Autism Connections

Autism ConnectionsAutism Connections

Marlene Behrmann

New research led by Carnegie Mellon University neuroscientists takes the first step toward deciphering the connection between general brain function and the emergent behavioral patterns in autism.

Published in the journal Neuron, the study shows that autistic adults have unreliable neural sensory responses to visual, auditory and somatosensory, or touch, stimuli. This poor response reliability appears to be a fundamental neural characteristic of autism.

"Within the autism research community, most researchers are looking for the location in the brain where autism happens," said Ilan Dinstein, a postdoctoral researcher in CMU's Department of Psychology and lead author of the study.

"We're taking a different approach and thinking about how a general characteristic of the brain could be different in autism — and how that might lead to behavioral changes."

For the study, 14 adults with autism and 14 without — all between the ages of 19 and 39 — completed sensory experiments while inside a functional magnetic resonance imaging (fMRI) machine located at CMU's Scientific Imaging and Brain Research Center.

To test the visual system's neural response, participants were shown a pattern of moving dots. The auditory stimulation consisted of pure tones presented to both ears, and short air puffs were used to stimulate the somatosensory senses.

The fMRI measured each individual's brain activity during the experiments.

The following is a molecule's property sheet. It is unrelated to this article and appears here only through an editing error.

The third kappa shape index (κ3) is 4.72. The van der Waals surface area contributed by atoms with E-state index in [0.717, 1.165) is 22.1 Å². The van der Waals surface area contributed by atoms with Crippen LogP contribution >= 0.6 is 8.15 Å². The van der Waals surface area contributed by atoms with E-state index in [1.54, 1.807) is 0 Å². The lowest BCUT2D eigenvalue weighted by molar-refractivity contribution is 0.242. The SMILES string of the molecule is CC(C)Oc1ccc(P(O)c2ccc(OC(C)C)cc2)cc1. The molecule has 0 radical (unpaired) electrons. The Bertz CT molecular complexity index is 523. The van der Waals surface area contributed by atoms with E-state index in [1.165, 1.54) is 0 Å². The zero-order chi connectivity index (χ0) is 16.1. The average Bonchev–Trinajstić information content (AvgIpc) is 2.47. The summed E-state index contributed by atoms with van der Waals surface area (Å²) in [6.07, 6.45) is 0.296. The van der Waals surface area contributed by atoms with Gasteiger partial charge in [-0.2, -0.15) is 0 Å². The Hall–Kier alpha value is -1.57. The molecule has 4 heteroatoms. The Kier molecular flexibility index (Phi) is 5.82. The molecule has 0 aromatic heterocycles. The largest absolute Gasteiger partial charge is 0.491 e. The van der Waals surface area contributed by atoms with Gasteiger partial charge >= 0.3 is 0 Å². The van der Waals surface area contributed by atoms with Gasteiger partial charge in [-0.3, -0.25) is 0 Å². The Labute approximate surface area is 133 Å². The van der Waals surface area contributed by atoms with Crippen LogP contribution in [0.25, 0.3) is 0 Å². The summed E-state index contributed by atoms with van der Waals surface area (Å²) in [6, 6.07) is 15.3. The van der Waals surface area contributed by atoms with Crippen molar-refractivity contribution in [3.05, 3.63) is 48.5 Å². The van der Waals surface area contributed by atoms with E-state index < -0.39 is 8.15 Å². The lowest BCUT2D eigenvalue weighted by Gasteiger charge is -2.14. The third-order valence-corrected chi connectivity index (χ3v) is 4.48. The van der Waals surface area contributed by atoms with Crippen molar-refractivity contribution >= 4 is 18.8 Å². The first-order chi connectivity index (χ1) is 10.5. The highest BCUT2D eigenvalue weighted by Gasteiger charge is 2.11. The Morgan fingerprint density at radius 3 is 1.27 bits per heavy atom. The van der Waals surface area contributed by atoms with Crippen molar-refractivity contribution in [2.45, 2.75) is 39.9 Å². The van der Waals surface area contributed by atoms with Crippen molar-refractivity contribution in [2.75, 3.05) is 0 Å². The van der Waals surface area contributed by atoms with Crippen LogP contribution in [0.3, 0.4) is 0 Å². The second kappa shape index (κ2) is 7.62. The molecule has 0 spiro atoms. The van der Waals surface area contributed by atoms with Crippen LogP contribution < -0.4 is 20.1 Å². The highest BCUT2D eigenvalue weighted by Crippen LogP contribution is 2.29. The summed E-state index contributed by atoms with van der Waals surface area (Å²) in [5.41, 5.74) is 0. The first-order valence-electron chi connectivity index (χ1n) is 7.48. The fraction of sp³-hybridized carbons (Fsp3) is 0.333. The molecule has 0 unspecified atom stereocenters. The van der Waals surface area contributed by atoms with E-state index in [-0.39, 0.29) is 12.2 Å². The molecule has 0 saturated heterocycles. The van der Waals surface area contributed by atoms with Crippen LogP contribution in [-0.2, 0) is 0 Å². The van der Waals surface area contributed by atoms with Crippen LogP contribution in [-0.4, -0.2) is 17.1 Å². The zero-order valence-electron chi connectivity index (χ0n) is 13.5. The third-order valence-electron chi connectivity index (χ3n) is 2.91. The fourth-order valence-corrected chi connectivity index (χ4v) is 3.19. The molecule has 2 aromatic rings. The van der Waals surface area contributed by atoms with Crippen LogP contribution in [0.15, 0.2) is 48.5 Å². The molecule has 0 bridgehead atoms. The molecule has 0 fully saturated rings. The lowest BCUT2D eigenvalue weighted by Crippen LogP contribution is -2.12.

For those with autism, in all of their primary cortices — visual, auditory and somatosensory — the within-individual response reliability was significantly lower, by 30-40 percent. There was not a typical, predictable response from trial to trial.

Thus, in the individuals with autism, there was significant intra-individual variability, with responses varying from strong to weak. Non-autistic adults had replicable and consistent responses from trial to trial.

"This suggests that there is something very fundamental that is altered in the cortical responses in individual's with autism," said Marlene Behrmann, professor of psychology at CMU, director of CMU's Cognitive Neuroscience Lab and a leading expert on using brain imaging to understand autism.

"It also begins to build a bridge between the kind of genetic changes that might have given rise to autism in the first place — and the kind of changes in the brain that are responsible for autistic behavioral patterns."

The study also presents the first time that researchers have investigated multiple sensory systems — at a primary brain function level — within the same autistic individual.

"One of the problems with autism is that there is considerable variability in symptoms across individuals," Dinstein said. "In this case, we have a tremendous amount of data on each individual and each of their three sensory systems. And, we see the same unreliability across all of them in autism relative to the controls."

While this study focused on adults, the team plans on taking the research further to study how the details of sensory unreliability play out in younger autistic groups.


Related Links: Read full release | Leading Autism Research | Brain, Mind & Learning | Dietrich College